Small-space solutions?

Learning to live with the Kitsilano bungalow blues.

We walked cautiously through the neighbourhood, surveying the wreckage. In narrow plots of land where gracious family homes once stood, the dust rose like smoke from heaping piles of mangled stairways and banisters, gnarled wiring and pipes, and shattered glass. We heard the rapid-fire rat-a-tat-tat of a semi-automatic weapon: a DeWalt compressor with an air-gun firing sixty framing nails a minute. A little extreme perhaps, but this is Kitsilano, and everyone is scrambling to finish their renos.

No, those aren’t tanks lining the avenues; they’re five-tonne dumpsters full of construction waste, as common a sight as the blue bins on recycling day. But unlike your plastic soda bottles, you neighbour’s pulverized house isn’t going to be recycled into polar fleece anytime soon.

People who pain- stakingly wash and flatten their soup cans on blue box day somehow overlook the trucks pulling away from their own curbs hauling several tonnes of plaster to the dump. It’s hard to think clearly when your mind is cluttered with images from Style at Home and Extreme Makeover.

There have been times when I’ve been tempted to pound my own house to rubble, and it isn’t just my green conscience that has held me back; it takes a small fortune to make even the most minor changes.

There came a day when I had to give up the home improvement and decor magazines. We were in post-newborn “recovery”: fragile, tired, just barely getting through the day without crying. Our house is very small; the living room is about the size of the walk-in closets in House and Home, and with two children it got even smaller. When our baby came, the futon “couch” was firmly fixed in the horizontal position, bed sheets and all, usually with one of us tucked under the covers. You couldn’t open the front door a crack without seeing it there, front and centre.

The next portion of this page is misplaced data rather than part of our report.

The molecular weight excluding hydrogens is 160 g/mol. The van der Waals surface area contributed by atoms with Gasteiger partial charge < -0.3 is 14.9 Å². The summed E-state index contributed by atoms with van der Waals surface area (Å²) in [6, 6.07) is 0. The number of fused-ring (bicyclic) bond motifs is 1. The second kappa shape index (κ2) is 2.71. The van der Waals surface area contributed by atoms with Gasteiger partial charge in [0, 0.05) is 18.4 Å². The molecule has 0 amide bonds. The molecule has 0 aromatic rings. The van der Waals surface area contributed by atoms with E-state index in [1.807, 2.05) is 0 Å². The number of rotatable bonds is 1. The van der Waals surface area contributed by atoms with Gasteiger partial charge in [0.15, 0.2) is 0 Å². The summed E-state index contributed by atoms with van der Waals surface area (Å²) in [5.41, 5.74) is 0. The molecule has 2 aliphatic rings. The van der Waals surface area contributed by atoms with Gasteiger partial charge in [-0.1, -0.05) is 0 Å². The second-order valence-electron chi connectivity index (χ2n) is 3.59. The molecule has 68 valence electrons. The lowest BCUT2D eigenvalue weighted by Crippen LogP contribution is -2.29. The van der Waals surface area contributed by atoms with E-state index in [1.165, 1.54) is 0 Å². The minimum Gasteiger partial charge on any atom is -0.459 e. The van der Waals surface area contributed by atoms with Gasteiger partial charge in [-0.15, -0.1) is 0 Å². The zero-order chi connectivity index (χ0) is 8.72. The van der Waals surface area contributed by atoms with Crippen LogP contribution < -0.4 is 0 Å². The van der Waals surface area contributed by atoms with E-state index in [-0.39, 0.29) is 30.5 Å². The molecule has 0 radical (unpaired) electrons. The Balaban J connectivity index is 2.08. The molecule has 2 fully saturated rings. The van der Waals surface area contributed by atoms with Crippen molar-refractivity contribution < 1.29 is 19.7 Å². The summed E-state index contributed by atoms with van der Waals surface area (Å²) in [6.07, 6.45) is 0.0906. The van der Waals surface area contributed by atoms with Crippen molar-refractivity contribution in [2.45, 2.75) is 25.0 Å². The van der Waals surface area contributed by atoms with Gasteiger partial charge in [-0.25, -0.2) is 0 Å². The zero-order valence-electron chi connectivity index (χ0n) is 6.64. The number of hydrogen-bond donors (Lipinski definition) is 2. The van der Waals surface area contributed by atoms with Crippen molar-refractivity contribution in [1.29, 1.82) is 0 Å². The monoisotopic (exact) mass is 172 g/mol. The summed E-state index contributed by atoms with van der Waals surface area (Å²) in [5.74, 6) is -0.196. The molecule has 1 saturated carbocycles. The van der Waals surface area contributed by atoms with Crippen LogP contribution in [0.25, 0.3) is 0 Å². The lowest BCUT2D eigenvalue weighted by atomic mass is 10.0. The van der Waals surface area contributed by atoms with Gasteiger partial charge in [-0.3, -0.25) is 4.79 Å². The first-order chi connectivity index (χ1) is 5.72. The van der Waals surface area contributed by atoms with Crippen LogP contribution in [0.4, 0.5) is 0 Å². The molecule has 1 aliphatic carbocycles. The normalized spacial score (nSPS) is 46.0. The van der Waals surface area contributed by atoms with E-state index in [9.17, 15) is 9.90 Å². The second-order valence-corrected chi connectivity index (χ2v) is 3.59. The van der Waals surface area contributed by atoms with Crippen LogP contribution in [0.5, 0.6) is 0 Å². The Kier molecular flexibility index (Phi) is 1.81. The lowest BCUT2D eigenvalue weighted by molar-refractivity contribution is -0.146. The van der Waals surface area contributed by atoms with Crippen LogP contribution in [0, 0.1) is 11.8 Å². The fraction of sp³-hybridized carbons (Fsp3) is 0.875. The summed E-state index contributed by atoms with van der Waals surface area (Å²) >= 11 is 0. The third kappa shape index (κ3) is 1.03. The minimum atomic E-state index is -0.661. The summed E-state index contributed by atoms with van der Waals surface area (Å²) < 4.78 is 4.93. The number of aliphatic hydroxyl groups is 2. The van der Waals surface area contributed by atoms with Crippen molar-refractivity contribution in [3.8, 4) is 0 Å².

Then there was The Wall. This brilliant bit of guerrilla baby-proofing consisted of a waist-high piece of plywood that sectioned off the corner of the room, behind which we threw everything that our baby could use to maim or kill herself.

Stumbling through the house like zombies from Dawn of the Living Dead, we barely noticed the horrors, until someone came over, and then we felt like pathetic slobs. The magazines promised “small-space solutions,” but rarely were the houses truly small, and the solutions were too extreme, (shear off the top of the house and add three bedrooms and a bathroom), or involved turning the place into a wicker basket theme park.

Finally, it got to me. One magazine featured a mum in her gleaming new kitchen. She reclined on a charming window seat that stored, one presumes, her child’s collection of foam-rubber puzzles, fire hats and 3-D art projects. The child cavorted blithely, meanwhile, in his cathedral-ceilinged nursery with the hand-painted cowboy mural.

There was a whole room just for eating in, and dinner parties! They called it the dining room. Very grand. A living room sans bed – used for sitting and admiring vases of twigs grouped tastefully on the mantelpiece. Where were the skates and the bike trailer? Where was the box of Christmas ornaments and life jackets? Were there rooms for that too?

When I pulled myself together, I wondered why we read this stuff. Who are these people who start over every five years with brand new kitchens, their appliances travelling from Sweden and Germany?

Most of the “before” pictures put my house to shame. Then I thought about how most of the world’s people actually live, and I felt grateful for the bed, The Wall, the whole sorry mess. Since 1926 this little house has given shelter. Who cares if the bathroom is ugly? It would look a lot uglier in a landfill.

Jane Webster is a Vancouver writer and mother of two.